NADER SADEK – In the Flesh
"In the Flesh" was always a dead cert to be a great album. Featuring Morbid Angel alumnus Steve Tucker on vocals, Flo from Cryptopsy on skins, Blasphemer, ex-Mayhem, Aura Noir on guitar and… Nader Sadek on… well I don’t know, but apparently he is the brains behind the operation. The name might not ring a bell, but Nader is better known for his sculptures and masks (examples of which are usually not far from Attila Csihar when Mayhem play live). Attila, by the way is one of the guest artists. Then we have Travis Ryan, Tony Norman, Mike Lerner, Nick McMaster and Destructhor. Exalted company indeed. By this stage you’ll probably have guessed that the sound would be influenced by seminal death metal act Morbid Angel, and you’d be right. This album has a definite feel of the Florida titans during the mid-90’s. But there are also elements that you’ll recognise from elsewhere. For example, the rich disharmony of Blasphemer’s sparse yet densely-layered chords evoke different parts of "Ordo Ad Chao", while the pitch-shifted vocals on "Petrophilia" call "Where the Slime Live" to mind.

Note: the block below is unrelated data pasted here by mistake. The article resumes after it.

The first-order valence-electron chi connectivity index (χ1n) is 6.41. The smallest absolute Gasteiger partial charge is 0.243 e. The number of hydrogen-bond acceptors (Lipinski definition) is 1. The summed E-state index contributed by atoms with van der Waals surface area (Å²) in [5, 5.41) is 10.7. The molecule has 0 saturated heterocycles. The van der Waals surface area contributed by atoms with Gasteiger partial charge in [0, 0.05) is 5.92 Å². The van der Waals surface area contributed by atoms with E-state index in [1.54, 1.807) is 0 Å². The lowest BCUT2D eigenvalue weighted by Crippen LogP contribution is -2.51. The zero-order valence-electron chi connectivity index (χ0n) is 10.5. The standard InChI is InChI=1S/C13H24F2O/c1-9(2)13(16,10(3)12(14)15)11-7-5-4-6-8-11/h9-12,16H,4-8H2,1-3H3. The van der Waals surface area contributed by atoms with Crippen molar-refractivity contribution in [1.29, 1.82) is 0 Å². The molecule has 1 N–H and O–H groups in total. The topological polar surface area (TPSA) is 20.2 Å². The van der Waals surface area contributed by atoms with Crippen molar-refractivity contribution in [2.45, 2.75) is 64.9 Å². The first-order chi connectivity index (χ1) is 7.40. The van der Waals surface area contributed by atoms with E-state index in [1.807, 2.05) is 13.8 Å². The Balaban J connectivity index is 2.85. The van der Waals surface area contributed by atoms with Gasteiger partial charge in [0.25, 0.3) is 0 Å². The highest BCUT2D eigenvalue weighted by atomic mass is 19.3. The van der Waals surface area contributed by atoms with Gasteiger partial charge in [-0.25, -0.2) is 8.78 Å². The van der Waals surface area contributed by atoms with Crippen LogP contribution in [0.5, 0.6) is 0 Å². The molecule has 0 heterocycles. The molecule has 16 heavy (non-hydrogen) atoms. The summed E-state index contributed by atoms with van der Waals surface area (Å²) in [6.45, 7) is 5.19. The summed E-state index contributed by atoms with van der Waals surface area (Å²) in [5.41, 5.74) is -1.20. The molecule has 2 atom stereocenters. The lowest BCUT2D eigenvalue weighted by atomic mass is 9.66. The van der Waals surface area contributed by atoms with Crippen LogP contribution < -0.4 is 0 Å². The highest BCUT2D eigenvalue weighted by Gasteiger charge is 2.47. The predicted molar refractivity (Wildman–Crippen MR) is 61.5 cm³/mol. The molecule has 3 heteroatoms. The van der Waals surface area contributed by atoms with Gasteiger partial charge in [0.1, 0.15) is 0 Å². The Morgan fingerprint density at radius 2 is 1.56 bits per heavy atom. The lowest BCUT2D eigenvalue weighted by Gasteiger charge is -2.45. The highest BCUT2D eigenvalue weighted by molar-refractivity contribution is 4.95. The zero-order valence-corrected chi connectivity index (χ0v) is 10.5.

Never fear! "In the Flesh" is not a mere copy of greater things. Sure, it starts with elements we’ve seen before, but the way it marries these is what makes this release so special. The guitars slide between impenetrable, idiosyncratic discord one moment and soaring twin harmonies the next. The drums are brutal as you could wish for, but still varied enough to provide a dynamic base for the songs. The vocals, especially from Tucker, are outstanding. But then, once I got used to him, I preferred him to David Vincent…
On top of all that, the production is top-notch. Not one ounce of power is lost and although the sound is clean and modern it is never too clinical or plastic. Lastly, we have the classy song-writing. Once again, the balance is spot-on as familiar components are perfectly complemented by novel rhythmic passages, strange but memorable chords and innovative guitar lines. What works best is the amount of moods this band can cover in a short time; from punchy choruses that make you want to drink your weight in beer and kick a hole in something to wandering middle-eights you can lose yourself in, through barrages of crushing drumbeats to shrieking solos that work every time and get better with each spin.
This is one of the best death metal releases I’ve reviewed in the last year and if complicated schedules allow those involved future releases, then Nader Sadek are destined to join the top flight.